WASHINGTON — The new head of Virginia’s commercial spaceport on Wallops Island says he wants to increase launch activity at the site, while acknowledging that there are limits as to how big it can grow.
Virginia Gov. Ralph Northam (D) announced June 10 that Roosevelt “Ted” Mercer Jr., a retired Air Force major general, will be the next chief executive and executive director of the Virginia Commercial Space Flight Authority, which operates the Mid-Atlantic Regional Spaceport (MARS) at Wallops Island. Mercer will take over Aug. 1 when the current head of the authority, Dale Nash, retires.
“Under his leadership, Virginia is poised to maximize the investments we have made in our world-class spaceport and launch into the future as a leader in space exploration, research and commerce,” Northam said of Mercer in a statement.
Mercer held a variety of space-related roles in his 32 years in the Air Force, including commanding the 30th Space Wing at Vandenberg Air Force Base and serving as deputy director of operations for Air Force Space Command. Mercer retired from the Air Force in 2008 and, in 2016, became director of the Interagency Program Office for the Federal Aviation Administration’s NextGen program to modernize management of the national airspace system.
The authority convened a search committee to select Nash’s successor, which led them to Mercer. “This committee has unanimously selected the best candidate possible to take the helm of Virginia Space,” Jeff Bingham, chairman of the board of the authority, said in a briefing. “Our new CEO and executive director is uniquely qualified to ensure that we deliver on our objectives and work to become increasing active and competitive over the next decade.”
MARS hosts only a few orbital launches a year currently. Northrop Grumman conducts an average of two Antares launches a year from Pad 0-A, sending Cygnus cargo spacecraft to the International Space Station. Neighboring Pad 0-B hosts occasional launches of Northrop Grumman Minotaur rockets, including a Minotaur 1 launch of a National Reconnaissance Office mission scheduled for June 15.
Mercer said at the briefing that growing the spaceport’s launch business was a top priority, second only to looking out for the needs of spaceport personnel. “One of the cleanest ways we can begin to grow this business, without doing much in terms of infrastructure, is simply get aggressive about getting out and bringing more customers to our launch port and to our range,” he said.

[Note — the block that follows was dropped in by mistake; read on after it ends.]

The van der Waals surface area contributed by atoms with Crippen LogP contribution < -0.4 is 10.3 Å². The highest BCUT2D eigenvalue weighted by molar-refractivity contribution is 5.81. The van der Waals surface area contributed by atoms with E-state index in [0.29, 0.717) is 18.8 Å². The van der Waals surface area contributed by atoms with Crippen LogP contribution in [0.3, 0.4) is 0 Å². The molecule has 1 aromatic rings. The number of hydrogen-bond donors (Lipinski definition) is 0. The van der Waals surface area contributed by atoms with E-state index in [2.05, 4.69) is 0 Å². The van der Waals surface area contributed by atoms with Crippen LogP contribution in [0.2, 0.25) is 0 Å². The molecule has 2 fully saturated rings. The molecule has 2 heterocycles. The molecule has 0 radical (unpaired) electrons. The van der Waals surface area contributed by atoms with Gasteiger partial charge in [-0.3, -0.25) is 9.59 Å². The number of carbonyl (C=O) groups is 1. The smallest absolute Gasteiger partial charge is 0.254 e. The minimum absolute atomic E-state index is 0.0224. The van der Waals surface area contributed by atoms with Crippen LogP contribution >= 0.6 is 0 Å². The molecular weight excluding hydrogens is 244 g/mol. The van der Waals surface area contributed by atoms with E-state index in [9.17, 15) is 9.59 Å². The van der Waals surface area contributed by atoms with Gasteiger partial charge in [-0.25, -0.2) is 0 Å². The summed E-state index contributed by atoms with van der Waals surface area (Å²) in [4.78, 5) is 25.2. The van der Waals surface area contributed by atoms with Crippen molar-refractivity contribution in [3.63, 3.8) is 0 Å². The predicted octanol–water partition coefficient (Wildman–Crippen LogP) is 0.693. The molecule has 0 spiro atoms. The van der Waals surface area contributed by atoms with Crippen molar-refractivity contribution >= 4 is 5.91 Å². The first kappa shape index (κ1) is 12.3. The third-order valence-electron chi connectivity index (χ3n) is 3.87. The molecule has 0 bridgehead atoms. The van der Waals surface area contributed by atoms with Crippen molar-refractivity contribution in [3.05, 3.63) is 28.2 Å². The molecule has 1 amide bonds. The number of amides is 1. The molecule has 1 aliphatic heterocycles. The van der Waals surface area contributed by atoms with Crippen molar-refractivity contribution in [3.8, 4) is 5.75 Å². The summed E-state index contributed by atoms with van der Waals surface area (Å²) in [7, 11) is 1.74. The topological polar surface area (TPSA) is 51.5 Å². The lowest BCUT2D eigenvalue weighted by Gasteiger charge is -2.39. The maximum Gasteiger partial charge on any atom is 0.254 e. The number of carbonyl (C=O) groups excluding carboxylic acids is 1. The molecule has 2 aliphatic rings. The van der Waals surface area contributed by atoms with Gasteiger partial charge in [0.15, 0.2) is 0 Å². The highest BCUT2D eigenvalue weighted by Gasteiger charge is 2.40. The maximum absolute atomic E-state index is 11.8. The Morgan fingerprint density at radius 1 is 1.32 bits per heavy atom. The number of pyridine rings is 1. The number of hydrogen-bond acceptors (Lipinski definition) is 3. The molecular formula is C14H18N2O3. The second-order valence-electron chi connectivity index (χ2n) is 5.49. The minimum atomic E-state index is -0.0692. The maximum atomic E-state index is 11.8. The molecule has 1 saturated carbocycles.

A big factor in the future of MARS is Rocket Lab. The company built Launch Complex 2, a launchpad for its Electron rocket, next to Pad 0-A. In March, it announced it would launch its new medium-class Neutron rocket from Wallops, using the existing Pad 0-A. That rocket will also be manufactured at a facility to be built nearby.
Getting both Electron and Neutron flying regularly from MARS could dramatically increase launch activity there. Nash noted at the briefing that Electron is designed to launch from Wallops as frequently as once a month, while Neutron will likely launch six to eight times a year. “Between the Northrop Grumman launches and the Rocket Lab launches, we could be easily doing 20, 25 launches a year within a couple of years,” he predicted. “That is a significant cadence.”
However, the introduction of Electron has been delayed because of issues with NASA’s certification of an autonomous flight termination system that Electron, and eventually all other vehicles, will use at the range. Nash suggested the first Electron launch from Wallops, originally scheduled for 2020, could slip to as late as November because of that certification work.
Mercer said he wants to attract additional launch companies to Wallops. “The opportunity to grow in the next one to five years is extraordinary,” he said, citing interest in small satellites from both companies and government organizations like the Pentagon’s Space Development Agency. “I want MARS to be the place of choice for some of these companies that want to get their satellites into orbit.”
MARS will have to complete with other spaceports for that launch business, in particular Florida’s Cape Canaveral Space Force Station and Kennedy Space Center. While Rocket Lab selected Wallops for its launch vehicles, other companies, including Firefly Aerospace and Relativity Space, are establishing launch operations at Cape Canaveral. KSC recently opened a new launch facility, Launch Complex 48, devoted to small launch vehicles.
Mercer suggested he would be open to building additional launch infrastructure at MARS if there is demand for it. “If we want to continue to expand and grow our business, we have to be able to take a look at how we might take a broader range of booster and booster classes,” he said.
Nash said NASA’s master plan for Wallops includes the ability to add two or three more launchpads, which could potentially accommodate larger launch vehicles than Antares and Neutron. Those would be more expensive to build that the existing pads and other infrastructure that he said the state had invested more than $250 million in building.
Mercer, though, said there are limits to how large MARS could grow. “Will we ever become a Cape Canaveral? Probably not,” he said, because of limits on the infrastructure that can be built there. “We will be limited to some degree, but we want to expand as much as we can and expand the range and size of boosters that we can take as much as we can. That will allow more customers to come to this range.”